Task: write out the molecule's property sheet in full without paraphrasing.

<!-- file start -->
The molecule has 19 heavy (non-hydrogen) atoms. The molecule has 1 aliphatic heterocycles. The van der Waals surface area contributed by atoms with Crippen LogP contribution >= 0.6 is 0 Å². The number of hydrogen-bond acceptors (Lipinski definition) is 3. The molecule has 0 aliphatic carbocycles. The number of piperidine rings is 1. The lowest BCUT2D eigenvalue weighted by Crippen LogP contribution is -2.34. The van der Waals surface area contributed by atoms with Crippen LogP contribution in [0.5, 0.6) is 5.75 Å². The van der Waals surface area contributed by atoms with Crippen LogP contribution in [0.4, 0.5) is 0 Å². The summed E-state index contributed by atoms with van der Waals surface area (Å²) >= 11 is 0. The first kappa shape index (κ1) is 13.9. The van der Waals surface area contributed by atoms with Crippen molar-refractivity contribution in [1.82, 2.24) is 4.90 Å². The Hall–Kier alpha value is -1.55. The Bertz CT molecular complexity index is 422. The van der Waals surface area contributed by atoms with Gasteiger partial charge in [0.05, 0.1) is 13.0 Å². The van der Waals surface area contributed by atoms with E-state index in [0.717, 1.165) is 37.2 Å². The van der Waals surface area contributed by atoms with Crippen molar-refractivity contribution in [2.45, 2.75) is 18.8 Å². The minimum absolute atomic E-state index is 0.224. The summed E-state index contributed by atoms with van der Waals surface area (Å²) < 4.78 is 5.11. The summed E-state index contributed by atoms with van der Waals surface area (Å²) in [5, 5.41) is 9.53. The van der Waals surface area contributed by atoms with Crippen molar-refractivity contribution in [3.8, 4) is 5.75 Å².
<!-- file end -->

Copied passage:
The molecule has 19 heavy (non-hydrogen) atoms. The molecule has 1 aliphatic heterocycles. The van der Waals surface area contributed by atoms with Crippen LogP contribution >= 0.6 is 0 Å². The number of hydrogen-bond acceptors (Lipinski definition) is 3. The molecule has 0 aliphatic carbocycles. The number of piperidine rings is 1. The lowest BCUT2D eigenvalue weighted by Crippen LogP contribution is -2.34. The van der Waals surface area contributed by atoms with Crippen LogP contribution in [0.5, 0.6) is 5.75 Å². The van der Waals surface area contributed by atoms with Crippen LogP contribution in [0.4, 0.5) is 0 Å². The summed E-state index contributed by atoms with van der Waals surface area (Å²) >= 11 is 0. The first kappa shape index (κ1) is 13.9. The van der Waals surface area contributed by atoms with Crippen molar-refractivity contribution in [1.82, 2.24) is 4.90 Å². The Hall–Kier alpha value is -1.55. The Bertz CT molecular complexity index is 422. The van der Waals surface area contributed by atoms with Gasteiger partial charge in [0.05, 0.1) is 13.0 Å². The van der Waals surface area contributed by atoms with E-state index in [0.717, 1.165) is 37.2 Å². The van der Waals surface area contributed by atoms with Crippen molar-refractivity contribution in [2.45, 2.75) is 18.8 Å². The minimum absolute atomic E-state index is 0.224. The summed E-state index contributed by atoms with van der Waals surface area (Å²) < 4.78 is 5.11. The summed E-state index contributed by atoms with van der Waals surface area (Å²) in [5, 5.41) is 9.53. The van der Waals surface area contributed by atoms with Crippen molar-refractivity contribution in [3.8, 4) is 5.75 Å².